More Diversity Won’t Mean More Dollars for Häagen-Dazs



Emilie Rush, Digital Media Major and Student Director of The Pulse media hub  at Messiah University 

As a student of marketing and a person of color, Häagen-Dazs’ new diversity-driven ad campaign quickly caught my eye.  It reminded me of a very different campaign from 2013 that featured actor Bradley Cooper seductively spooning vanilla indulgence from the same premium ice cream company’s pints.  Unfortunately Häagen-Dazs’ recent move from ‘entice and excite’ to ‘racially right’ is unlikely to sweeten its bottom-line.

The firm was founded in 1960 by Polish-Jewish immigrants Reuben and Rose Mattus, who prided themselves in not cutting corners but rather using the purest and highest quality ingredients to make their premium ice cream.  Häagen-Dazs has a history of authenticity, but the firm’s current ad campaign, which highlights people of color sharing what luxury means to them, comes across as artificial compared to the company’s own past social responsibility and branding,  as well as to other organizations’ diversity initiatives.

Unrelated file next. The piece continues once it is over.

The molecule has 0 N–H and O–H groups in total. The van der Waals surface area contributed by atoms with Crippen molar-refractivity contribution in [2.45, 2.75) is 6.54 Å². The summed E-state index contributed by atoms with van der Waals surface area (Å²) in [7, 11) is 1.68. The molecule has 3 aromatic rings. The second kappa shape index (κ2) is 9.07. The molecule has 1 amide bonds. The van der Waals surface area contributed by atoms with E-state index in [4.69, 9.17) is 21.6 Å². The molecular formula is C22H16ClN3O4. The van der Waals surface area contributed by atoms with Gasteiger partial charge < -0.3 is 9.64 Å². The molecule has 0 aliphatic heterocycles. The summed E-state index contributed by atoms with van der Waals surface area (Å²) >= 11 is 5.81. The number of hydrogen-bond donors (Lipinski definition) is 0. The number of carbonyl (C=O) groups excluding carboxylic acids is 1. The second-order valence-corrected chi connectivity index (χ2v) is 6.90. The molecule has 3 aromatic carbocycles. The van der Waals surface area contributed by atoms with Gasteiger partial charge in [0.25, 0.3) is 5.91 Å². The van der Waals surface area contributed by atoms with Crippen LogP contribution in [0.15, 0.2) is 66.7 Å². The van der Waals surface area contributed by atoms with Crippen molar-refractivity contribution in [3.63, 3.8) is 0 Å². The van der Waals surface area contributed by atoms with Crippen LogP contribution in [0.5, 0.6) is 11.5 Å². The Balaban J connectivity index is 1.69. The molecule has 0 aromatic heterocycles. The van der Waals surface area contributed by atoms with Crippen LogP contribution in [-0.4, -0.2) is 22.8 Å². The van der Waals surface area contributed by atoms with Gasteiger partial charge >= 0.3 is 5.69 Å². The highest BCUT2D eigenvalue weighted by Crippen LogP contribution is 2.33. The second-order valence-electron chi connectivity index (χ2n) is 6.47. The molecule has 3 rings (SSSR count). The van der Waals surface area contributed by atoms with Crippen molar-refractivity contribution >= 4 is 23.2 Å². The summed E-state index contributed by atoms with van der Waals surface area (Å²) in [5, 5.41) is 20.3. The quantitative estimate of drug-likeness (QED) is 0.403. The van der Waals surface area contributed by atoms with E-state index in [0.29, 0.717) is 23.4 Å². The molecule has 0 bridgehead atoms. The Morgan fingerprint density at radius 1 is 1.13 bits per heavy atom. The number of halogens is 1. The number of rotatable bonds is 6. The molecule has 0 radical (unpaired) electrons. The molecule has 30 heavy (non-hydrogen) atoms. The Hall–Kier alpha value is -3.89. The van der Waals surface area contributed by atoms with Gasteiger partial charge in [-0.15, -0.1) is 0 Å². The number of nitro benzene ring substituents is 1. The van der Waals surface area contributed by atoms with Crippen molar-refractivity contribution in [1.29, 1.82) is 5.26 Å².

In 2008, the company launched “Häagen-Dazs loves HB” (honey bees), a campaign focused on fighting Colony Collapse Disorder, a serious problem responsible for the decline in the global bee population.  Given that bees directly impact Häagen-Dazs’ ingredients and the brand’s “all natural” value proposition, the campaign connected with consumers in a genuine way, while also being the first to put the ‘bee’ cause on radar screens.  The campaign made sense, given the company’s values and goals.

Häagen-Dazs undoubtedly hopes its new #ThatsDazs diversity campaign will produce similar positive social and company impacts: building its brand reputation, reaching a wider audience, and connecting with younger generations.  However, as Häagen-Dazs’ own honey bee campaign showed and as other organizations’ diversity initiatives illustrate, such strategies must have meaningful connections to the company’s products and overall value proposition.

As an example, Ben & Jerry’s has been very outspoken on Instagram about causes like social justice, the support of black communities against police brutality, the school-prison pipeline, and white supremacy, as well as supporting other marginalized communities like LGBTQ+, indigenous people, and Asian Americans.  It even created a social justice-inspired ice cream called Justice ReMix’d.  The company also runs traditional product-focused ads, which perform better than its social issue posts.  Still, the cause-related conversations stimulate significant audience engagement and overall support for the brand.

Other companies that choose to integrate inclusion and diversity in their advertising are often clothing brands, home decor product lines, and cosmetics.  Compared to ice cream, these types of businesses have more obvious lifestyle-related reasons for showing diversity, as doing so lets people know that anyone can use their products and that no matter who you are, the brand has included space for “you” and your lifestyle.